9 archival pigment photographic prints.

1st narrative of the Dis-Location/Re-Location exhibition.

Exhibited at 7 major South African museums/galleries.

As the 1st core narrative of Dis-Location/Re-Location, the series lays the foundation for the 2 narratives to follow, introducing the key themes of grafting, hybridity,transformation, psychological/cultural­/political spaces of liminality and the address of the other. For the protagonist (an amalgam of Bertha Marks and myself), the desire to initiate the graft stems from a need to feel more ‘at home’ in an ‘unhomely’ environment. Beginning with a self-initiated incision into the skin, she stitches an indigenous South African aloe into her cut flesh – a process that culminates in a grafting of the ‘African’ aloe and her Anglicised body. Set within the linear timeframe of 12 hours (signified by the protagonist’s actions of taking morning tea, an afternoon nap and a walk into the sunset), the aloes’ growth in her body is accelerated, visually fast-forwarding the cultural fusion processes.

Although the ‘taking’ of the graft, represented by the aloe’s growth, is imaged as physical, metaphorically the insertion of an alien culture and its ‘taking root’ is a traumatic psychological process, representing a forcing of incompatible entities to growtogether in ways that assert the contestation of cultural fusion.The cut that precipitates the graft opens the protagonist to an encounter with otherness; she enters into an in-between space of cross-cultural contact.While it is understood in terms of trauma and conflict, this liminal space is also considered as a generative space for the emergence of new subjectivities and hybridisedor alternate identity formations arising from processes of cultural contact and exchange.

The insertion of an alien, culture into her body transforms the protagonist into something akin to an abject hybrid. Her transmutation is chronologically narrativised though the series. In the final stages of her transmutation, she has ventured far beyond the cultivated confines of her rose garden, wandering into what in the colonial imagination was the ‘wilderness’ of untamed, ‘dangerous’ nature that lay beyond culture and ‘civilisation’.Far removed from the controlled, erect figure taking her morning tea in the 1stimage of the series, in the final images, she is disheveled and barefoot with her corset laces undone and body exposed.Overwhelmed by the catalyst for change, she appears to simultaneously desireand resistit.


Ties that Bind Her

9 archival pigment photographic prints.

2nd narrative of the Dis-Location/Re-Location exhibition.

Exhibited at 7 major South African museums/galleries.

In this series, unpredictable outcomes emerge from the stitched conjoining of the protagonist’s flesh, pearls and African trade beads – signifiers of Europe and Africa – suggesting the creation of new subjectivities and emergent identities that are the product of grafting. The protagonist’s desire to graft newness onto her body is coupled with her need to preserve those Anglo-Saxon values, customs and attitudes that she believes are necessary to maintain the integrity of her identity.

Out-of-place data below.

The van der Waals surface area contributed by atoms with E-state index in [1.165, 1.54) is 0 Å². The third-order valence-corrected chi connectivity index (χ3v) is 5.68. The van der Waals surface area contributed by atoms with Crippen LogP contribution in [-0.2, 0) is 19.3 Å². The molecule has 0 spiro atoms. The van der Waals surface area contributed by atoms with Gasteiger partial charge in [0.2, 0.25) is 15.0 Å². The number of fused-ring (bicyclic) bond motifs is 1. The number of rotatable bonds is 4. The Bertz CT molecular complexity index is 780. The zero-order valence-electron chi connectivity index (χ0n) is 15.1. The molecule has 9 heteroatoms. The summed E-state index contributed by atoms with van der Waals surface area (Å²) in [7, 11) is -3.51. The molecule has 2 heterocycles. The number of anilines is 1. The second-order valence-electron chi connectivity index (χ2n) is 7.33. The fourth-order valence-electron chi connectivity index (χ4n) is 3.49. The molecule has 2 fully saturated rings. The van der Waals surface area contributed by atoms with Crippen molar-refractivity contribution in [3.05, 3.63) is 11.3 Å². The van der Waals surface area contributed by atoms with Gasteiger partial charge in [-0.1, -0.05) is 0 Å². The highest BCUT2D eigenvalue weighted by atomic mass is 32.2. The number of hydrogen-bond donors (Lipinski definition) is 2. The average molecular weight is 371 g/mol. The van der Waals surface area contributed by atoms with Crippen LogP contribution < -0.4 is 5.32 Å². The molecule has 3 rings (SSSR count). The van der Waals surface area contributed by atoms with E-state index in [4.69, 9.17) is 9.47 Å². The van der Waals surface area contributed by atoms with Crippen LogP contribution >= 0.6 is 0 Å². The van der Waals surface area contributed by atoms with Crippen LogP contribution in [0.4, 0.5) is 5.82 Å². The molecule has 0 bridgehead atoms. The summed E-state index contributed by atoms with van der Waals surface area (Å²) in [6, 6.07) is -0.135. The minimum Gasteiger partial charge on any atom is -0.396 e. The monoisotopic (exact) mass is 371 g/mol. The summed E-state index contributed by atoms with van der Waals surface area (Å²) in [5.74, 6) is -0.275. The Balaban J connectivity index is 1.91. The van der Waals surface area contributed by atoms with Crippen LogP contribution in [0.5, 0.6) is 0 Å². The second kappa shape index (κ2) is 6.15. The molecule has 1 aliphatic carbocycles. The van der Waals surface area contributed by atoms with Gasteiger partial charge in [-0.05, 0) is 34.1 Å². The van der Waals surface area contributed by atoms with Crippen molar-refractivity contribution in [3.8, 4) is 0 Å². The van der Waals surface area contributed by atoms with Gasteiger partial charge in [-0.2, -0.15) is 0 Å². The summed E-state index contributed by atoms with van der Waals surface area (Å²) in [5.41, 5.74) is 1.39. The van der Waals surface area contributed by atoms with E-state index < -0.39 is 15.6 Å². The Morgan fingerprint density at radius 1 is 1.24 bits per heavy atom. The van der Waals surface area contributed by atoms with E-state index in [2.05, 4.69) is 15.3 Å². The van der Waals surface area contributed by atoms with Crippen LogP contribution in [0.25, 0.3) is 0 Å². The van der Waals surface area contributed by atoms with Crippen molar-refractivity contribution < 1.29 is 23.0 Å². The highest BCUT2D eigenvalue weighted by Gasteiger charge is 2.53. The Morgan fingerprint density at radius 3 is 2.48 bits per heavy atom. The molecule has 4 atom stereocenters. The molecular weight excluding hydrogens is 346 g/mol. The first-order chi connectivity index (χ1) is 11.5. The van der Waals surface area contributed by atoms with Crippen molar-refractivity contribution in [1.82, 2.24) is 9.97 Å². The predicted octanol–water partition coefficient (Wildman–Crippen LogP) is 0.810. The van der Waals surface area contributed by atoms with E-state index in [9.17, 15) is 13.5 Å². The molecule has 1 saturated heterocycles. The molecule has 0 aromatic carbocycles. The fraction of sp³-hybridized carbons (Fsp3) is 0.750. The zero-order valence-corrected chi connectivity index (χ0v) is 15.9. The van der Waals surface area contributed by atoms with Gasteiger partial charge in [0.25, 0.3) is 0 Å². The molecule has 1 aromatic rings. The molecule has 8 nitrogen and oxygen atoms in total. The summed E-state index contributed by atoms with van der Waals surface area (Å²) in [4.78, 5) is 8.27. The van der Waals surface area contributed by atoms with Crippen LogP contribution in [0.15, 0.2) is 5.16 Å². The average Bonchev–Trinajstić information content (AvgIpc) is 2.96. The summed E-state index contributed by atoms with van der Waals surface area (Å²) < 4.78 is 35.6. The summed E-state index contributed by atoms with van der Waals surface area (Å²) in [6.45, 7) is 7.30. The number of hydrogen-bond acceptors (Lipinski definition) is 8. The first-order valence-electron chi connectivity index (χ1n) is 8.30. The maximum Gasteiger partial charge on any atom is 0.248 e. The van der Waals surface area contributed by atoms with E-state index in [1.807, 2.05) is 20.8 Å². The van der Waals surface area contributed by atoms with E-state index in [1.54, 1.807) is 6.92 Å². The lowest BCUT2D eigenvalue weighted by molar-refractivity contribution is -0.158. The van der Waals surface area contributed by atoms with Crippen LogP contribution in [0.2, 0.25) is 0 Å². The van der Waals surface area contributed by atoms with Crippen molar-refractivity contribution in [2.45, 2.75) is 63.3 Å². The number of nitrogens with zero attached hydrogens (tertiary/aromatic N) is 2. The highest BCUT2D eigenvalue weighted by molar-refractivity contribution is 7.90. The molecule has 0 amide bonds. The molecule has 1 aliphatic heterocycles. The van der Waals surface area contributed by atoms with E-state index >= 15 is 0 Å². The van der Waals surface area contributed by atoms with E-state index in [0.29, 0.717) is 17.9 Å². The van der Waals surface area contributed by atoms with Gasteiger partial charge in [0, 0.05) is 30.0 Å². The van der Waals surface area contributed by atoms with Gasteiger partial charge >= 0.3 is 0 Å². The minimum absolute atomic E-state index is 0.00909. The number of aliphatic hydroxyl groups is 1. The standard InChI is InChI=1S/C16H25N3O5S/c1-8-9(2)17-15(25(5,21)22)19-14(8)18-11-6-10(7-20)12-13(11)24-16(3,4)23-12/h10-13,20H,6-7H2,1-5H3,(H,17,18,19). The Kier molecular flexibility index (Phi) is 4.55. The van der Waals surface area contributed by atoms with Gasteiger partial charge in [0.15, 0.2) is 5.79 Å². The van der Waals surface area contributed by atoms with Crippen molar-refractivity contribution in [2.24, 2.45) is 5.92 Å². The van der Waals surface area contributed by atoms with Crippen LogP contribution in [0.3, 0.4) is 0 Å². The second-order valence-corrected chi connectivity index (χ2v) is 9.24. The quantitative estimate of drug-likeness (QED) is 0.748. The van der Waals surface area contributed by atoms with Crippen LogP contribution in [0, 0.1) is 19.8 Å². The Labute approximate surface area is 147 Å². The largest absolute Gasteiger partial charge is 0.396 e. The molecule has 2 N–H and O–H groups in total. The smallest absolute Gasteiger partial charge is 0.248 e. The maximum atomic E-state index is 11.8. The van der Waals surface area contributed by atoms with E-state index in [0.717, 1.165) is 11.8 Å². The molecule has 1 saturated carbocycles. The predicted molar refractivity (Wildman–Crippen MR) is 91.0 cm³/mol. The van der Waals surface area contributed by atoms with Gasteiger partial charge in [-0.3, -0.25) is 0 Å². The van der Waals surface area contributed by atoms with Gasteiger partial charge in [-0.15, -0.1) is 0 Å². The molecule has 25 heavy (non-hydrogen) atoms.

The series is set in the main bedroom of the Sammy Marks Museum. The room functions as a ‘transitional’ space in which the protagonist undergoes rites of passage by performing rituals of self-transformation that enable her transition from one state to another. These comprise a series of physically and psychologically transformative acts that she performs on her body, using the historically gendered activity of needlework as her medium.

The 1stphase of the protagonist’s rite of passage is shown in Preservation, in which she inserts a wax cameo into a cut in her breast. The cameo is a metonym for her Anglo-Saxon values, behaviours and beliefs that she ‘preserves’ by metaphorically transplanting them into her body. The import of this action is overwhelming: in the next image, Debilitation, she faints onto the chaise lounges next to the bed. In the 2nd stage of her transformation – shown in Reparation (detail) – she enters into an interstitial space, hovering at the threshold between her previous Anglo-Saxon self and transformation into a new, hybrid cultural being. The pearl choker now appears to be lodged under her skin, taking on forms that resemble West African cicatrisation and traditional Ndebele beaded rings. White African trade beads held in place by mother-of-pearl buttons replace the strands of pearls below the choker; the strand that cascades onto her breast is subsumed into her body; the graft of skin and cameo has ‘taken’, leaving a raised scar at the place of insertion. In Regeneration, the final phase of her rite of passage is signified by the growth of a flower made of African trade beads that sprouts from the scar of the cameo. The pearls are fully subsumed under the skin and the full effect of cicatrisation is now evident.


A Room of Her Own

3 archival pigment photographic prints; 3 installations; 1 video on dvd: 30 min; 4 videos on dvd: 10 min each.

3rd core narrative of the Dis-Location/Re-Location exhibition

Exhibited at 7 major South African museums/galleries.